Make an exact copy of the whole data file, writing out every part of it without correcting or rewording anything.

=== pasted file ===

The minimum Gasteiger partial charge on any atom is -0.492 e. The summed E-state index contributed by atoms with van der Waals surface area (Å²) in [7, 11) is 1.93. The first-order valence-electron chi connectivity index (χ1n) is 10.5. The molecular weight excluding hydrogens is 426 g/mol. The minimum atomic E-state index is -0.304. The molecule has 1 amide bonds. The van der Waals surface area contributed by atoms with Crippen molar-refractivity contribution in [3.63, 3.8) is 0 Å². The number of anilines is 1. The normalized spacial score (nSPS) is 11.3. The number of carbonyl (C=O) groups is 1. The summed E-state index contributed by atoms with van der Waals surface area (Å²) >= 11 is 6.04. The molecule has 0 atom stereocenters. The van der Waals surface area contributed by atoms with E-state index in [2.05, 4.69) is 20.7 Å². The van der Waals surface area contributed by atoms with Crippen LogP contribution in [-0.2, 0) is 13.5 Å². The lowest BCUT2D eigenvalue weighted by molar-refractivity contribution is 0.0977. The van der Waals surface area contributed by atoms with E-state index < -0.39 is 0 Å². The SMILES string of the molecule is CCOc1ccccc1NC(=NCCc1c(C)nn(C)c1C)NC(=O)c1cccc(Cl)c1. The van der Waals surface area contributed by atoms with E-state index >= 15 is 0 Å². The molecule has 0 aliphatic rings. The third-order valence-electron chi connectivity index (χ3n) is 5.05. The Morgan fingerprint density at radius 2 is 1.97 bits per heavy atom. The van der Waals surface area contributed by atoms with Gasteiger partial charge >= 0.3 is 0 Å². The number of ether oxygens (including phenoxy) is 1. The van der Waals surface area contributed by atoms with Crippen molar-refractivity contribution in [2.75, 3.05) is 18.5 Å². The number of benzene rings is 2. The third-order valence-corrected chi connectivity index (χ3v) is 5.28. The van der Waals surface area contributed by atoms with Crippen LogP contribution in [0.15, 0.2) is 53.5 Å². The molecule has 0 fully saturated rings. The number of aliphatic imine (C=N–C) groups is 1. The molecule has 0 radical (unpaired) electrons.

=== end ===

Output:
The minimum Gasteiger partial charge on any atom is -0.492 e. The summed E-state index contributed by atoms with van der Waals surface area (Å²) in [7, 11) is 1.93. The first-order valence-electron chi connectivity index (χ1n) is 10.5. The molecular weight excluding hydrogens is 426 g/mol. The minimum atomic E-state index is -0.304. The molecule has 1 amide bonds. The van der Waals surface area contributed by atoms with Crippen molar-refractivity contribution in [3.63, 3.8) is 0 Å². The number of anilines is 1. The normalized spacial score (nSPS) is 11.3. The number of carbonyl (C=O) groups is 1. The summed E-state index contributed by atoms with van der Waals surface area (Å²) >= 11 is 6.04. The molecule has 0 atom stereocenters. The van der Waals surface area contributed by atoms with E-state index in [2.05, 4.69) is 20.7 Å². The van der Waals surface area contributed by atoms with Crippen LogP contribution in [-0.2, 0) is 13.5 Å². The lowest BCUT2D eigenvalue weighted by molar-refractivity contribution is 0.0977. The van der Waals surface area contributed by atoms with E-state index < -0.39 is 0 Å². The SMILES string of the molecule is CCOc1ccccc1NC(=NCCc1c(C)nn(C)c1C)NC(=O)c1cccc(Cl)c1. The van der Waals surface area contributed by atoms with E-state index >= 15 is 0 Å². The molecule has 0 aliphatic rings. The third-order valence-electron chi connectivity index (χ3n) is 5.05. The Morgan fingerprint density at radius 2 is 1.97 bits per heavy atom. The van der Waals surface area contributed by atoms with Gasteiger partial charge >= 0.3 is 0 Å². The number of ether oxygens (including phenoxy) is 1. The van der Waals surface area contributed by atoms with Crippen molar-refractivity contribution in [2.75, 3.05) is 18.5 Å². The number of benzene rings is 2. The third-order valence-corrected chi connectivity index (χ3v) is 5.28. The van der Waals surface area contributed by atoms with Crippen LogP contribution in [0.15, 0.2) is 53.5 Å². The molecule has 0 fully saturated rings. The number of aliphatic imine (C=N–C) groups is 1. The molecule has 0 radical (unpaired) electrons.